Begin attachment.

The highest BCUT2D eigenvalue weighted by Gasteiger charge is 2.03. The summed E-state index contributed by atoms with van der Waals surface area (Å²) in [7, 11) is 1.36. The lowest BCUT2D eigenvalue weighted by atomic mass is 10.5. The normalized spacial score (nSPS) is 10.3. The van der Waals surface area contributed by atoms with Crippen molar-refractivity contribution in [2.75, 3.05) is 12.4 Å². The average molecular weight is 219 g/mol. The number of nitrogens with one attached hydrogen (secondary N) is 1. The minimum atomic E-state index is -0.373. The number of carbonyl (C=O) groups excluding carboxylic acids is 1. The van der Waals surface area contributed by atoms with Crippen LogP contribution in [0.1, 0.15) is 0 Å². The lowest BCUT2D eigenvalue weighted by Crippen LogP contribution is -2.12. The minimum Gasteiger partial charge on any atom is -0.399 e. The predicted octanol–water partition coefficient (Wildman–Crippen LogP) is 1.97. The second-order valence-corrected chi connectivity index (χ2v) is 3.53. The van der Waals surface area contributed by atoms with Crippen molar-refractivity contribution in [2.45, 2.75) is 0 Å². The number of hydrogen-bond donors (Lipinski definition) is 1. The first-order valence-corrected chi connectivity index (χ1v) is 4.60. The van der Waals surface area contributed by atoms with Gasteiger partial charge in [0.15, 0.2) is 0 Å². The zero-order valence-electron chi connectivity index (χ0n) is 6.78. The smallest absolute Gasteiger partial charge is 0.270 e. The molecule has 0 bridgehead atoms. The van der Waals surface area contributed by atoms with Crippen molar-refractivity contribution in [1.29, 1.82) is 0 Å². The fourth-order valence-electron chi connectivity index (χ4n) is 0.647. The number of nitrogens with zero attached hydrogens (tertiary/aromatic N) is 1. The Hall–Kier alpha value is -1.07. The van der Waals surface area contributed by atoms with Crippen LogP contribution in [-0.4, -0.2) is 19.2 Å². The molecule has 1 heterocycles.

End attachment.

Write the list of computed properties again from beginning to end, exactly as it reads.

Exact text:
The highest BCUT2D eigenvalue weighted by Gasteiger charge is 2.03. The summed E-state index contributed by atoms with van der Waals surface area (Å²) in [7, 11) is 1.36. The lowest BCUT2D eigenvalue weighted by atomic mass is 10.5. The normalized spacial score (nSPS) is 10.3. The van der Waals surface area contributed by atoms with Crippen molar-refractivity contribution in [2.75, 3.05) is 12.4 Å². The average molecular weight is 219 g/mol. The number of nitrogens with one attached hydrogen (secondary N) is 1. The minimum atomic E-state index is -0.373. The number of carbonyl (C=O) groups excluding carboxylic acids is 1. The van der Waals surface area contributed by atoms with Crippen LogP contribution in [0.1, 0.15) is 0 Å². The lowest BCUT2D eigenvalue weighted by Crippen LogP contribution is -2.12. The minimum Gasteiger partial charge on any atom is -0.399 e. The predicted octanol–water partition coefficient (Wildman–Crippen LogP) is 1.97. The second-order valence-corrected chi connectivity index (χ2v) is 3.53. The van der Waals surface area contributed by atoms with Crippen molar-refractivity contribution in [2.45, 2.75) is 0 Å². The number of hydrogen-bond donors (Lipinski definition) is 1. The first-order valence-corrected chi connectivity index (χ1v) is 4.60. The van der Waals surface area contributed by atoms with Gasteiger partial charge in [0.15, 0.2) is 0 Å². The zero-order valence-electron chi connectivity index (χ0n) is 6.78. The smallest absolute Gasteiger partial charge is 0.270 e. The molecule has 0 bridgehead atoms. The van der Waals surface area contributed by atoms with Crippen molar-refractivity contribution in [1.29, 1.82) is 0 Å². The fourth-order valence-electron chi connectivity index (χ4n) is 0.647. The number of nitrogens with zero attached hydrogens (tertiary/aromatic N) is 1. The Hall–Kier alpha value is -1.07. The van der Waals surface area contributed by atoms with Crippen LogP contribution in [-0.4, -0.2) is 19.2 Å². The molecule has 1 heterocycles.